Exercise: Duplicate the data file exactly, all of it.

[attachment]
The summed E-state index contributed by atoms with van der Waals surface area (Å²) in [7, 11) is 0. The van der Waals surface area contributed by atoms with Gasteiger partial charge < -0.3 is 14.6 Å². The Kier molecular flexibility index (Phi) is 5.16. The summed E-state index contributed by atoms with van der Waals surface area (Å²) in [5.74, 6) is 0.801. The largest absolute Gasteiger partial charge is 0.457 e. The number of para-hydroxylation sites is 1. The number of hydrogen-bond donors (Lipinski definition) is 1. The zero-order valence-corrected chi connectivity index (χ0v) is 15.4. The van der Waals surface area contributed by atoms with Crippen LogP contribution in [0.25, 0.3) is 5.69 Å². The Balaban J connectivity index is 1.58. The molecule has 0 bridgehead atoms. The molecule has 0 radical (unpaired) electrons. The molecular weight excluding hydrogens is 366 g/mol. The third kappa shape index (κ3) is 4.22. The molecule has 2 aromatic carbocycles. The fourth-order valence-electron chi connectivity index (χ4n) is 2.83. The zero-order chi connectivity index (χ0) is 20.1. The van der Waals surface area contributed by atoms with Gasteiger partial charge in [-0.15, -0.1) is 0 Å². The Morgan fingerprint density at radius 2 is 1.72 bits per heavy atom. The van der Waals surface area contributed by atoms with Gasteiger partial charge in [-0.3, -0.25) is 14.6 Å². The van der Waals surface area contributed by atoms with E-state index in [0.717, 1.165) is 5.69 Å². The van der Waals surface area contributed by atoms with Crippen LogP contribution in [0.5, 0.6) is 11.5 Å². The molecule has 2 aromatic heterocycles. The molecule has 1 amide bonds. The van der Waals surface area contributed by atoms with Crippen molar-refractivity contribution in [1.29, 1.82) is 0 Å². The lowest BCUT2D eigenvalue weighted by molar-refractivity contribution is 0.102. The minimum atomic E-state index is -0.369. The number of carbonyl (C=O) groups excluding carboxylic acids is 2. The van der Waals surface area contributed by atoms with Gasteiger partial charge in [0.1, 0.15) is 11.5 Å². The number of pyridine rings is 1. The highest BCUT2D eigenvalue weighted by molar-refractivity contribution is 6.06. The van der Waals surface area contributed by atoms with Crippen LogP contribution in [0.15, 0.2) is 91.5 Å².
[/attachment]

The summed E-state index contributed by atoms with van der Waals surface area (Å²) in [7, 11) is 0. The van der Waals surface area contributed by atoms with Gasteiger partial charge < -0.3 is 14.6 Å². The Kier molecular flexibility index (Phi) is 5.16. The summed E-state index contributed by atoms with van der Waals surface area (Å²) in [5.74, 6) is 0.801. The largest absolute Gasteiger partial charge is 0.457 e. The number of para-hydroxylation sites is 1. The number of hydrogen-bond donors (Lipinski definition) is 1. The zero-order valence-corrected chi connectivity index (χ0v) is 15.4. The van der Waals surface area contributed by atoms with Crippen LogP contribution in [0.25, 0.3) is 5.69 Å². The Balaban J connectivity index is 1.58. The molecule has 0 bridgehead atoms. The molecule has 0 radical (unpaired) electrons. The molecular weight excluding hydrogens is 366 g/mol. The third kappa shape index (κ3) is 4.22. The molecule has 2 aromatic carbocycles. The fourth-order valence-electron chi connectivity index (χ4n) is 2.83. The zero-order chi connectivity index (χ0) is 20.1. The van der Waals surface area contributed by atoms with Gasteiger partial charge in [-0.15, -0.1) is 0 Å². The Morgan fingerprint density at radius 2 is 1.72 bits per heavy atom. The van der Waals surface area contributed by atoms with Gasteiger partial charge in [-0.3, -0.25) is 14.6 Å². The van der Waals surface area contributed by atoms with E-state index in [0.717, 1.165) is 5.69 Å². The van der Waals surface area contributed by atoms with Crippen LogP contribution in [0.5, 0.6) is 11.5 Å². The molecule has 2 aromatic heterocycles. The molecule has 1 amide bonds. The van der Waals surface area contributed by atoms with Crippen molar-refractivity contribution in [1.29, 1.82) is 0 Å². The lowest BCUT2D eigenvalue weighted by molar-refractivity contribution is 0.102. The minimum atomic E-state index is -0.369. The number of carbonyl (C=O) groups excluding carboxylic acids is 2. The van der Waals surface area contributed by atoms with Gasteiger partial charge in [0.1, 0.15) is 11.5 Å². The number of pyridine rings is 1. The highest BCUT2D eigenvalue weighted by molar-refractivity contribution is 6.06. The van der Waals surface area contributed by atoms with Crippen LogP contribution in [0.15, 0.2) is 91.5 Å².